Freda Payne will be forever known for her 1970 world-wide hit ‘Band Of Gold’. The bitter-sweet, infectious slab of pop/soul was, of course, one of the records that helped launch Holland-Dozier-Holland’s post Motown success and established Freda as a soul celebrity. Few people who bought ‘Band Of Gold’ –or indeed have enjoyed it since – realised that Ms Payne began her career as a jazz singer. Aged just 14, she débuted with the Jimmy Wilkins Big Band, recording for Impulse and then MGM. Amongst other jazz luminaries figuring in Freda’s CV are Benny Golson, Billy Eckstine, Quincy Jones and Duke Ellington who composed ‘Blue Piano’ just for her.
The albatross that was ‘Band Of Gold’ kept Freda on the soul circuit and she still regularly treads the oldie tour route. Now, though, she seems ready for a change of direction with a new album on which she revisits her jazz roots. ‘Come Back To Me’ (recorded in her home town, Detroit) is a 14 track homage to the music that she cut her teeth on – big-band accompanied, string-laden songs, interpreted in the lounge jazz mode.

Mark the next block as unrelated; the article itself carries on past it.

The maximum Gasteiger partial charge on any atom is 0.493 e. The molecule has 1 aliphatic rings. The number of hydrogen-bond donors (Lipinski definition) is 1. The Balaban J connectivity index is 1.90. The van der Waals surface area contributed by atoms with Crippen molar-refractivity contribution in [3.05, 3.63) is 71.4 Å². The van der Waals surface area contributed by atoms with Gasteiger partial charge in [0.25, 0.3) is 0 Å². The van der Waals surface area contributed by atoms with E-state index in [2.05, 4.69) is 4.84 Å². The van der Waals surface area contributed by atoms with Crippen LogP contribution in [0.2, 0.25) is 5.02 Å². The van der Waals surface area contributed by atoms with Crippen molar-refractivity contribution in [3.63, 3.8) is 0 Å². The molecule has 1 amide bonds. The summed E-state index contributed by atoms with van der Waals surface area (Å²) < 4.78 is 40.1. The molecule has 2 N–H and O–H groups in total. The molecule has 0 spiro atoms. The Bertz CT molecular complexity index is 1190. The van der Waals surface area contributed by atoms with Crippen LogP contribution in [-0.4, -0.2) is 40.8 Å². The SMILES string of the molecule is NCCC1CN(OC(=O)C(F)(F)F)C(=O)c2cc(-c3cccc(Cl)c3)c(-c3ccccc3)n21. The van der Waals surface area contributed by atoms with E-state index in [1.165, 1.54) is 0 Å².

Eight of the songs on the album are standards that have long been Payne favourites and she clearly relishes the opportunity to sing stuff like Cole Porter’s ‘You’d Be So Nice To Come Home To’ and Johnny Mercer’s ‘Midnight Sun’. The more poignant songs – like ‘Guess I’ll Hang My Tears Out To Dry’ and ‘Spring Can Really Hang You Up The Most’ are delightful… album highlights.
The remaining songs are collaborations between Mack Avenue label boss Gretchen Valade and Tom Robinson and between them they make a decent fist of recreating the flavour of the Great American Songbook. ‘Lately’ is particularly strong and ‘You Don’t Know’ has a great in-built swing to it matching the great arrangement that the team cook up on a version of the old blues ‘I’d Rather Drink Muddy Water’.
‘Band Of Gold’ will rightly remain a soul classic, but with this new venture Freda has finally, it seems, broken free.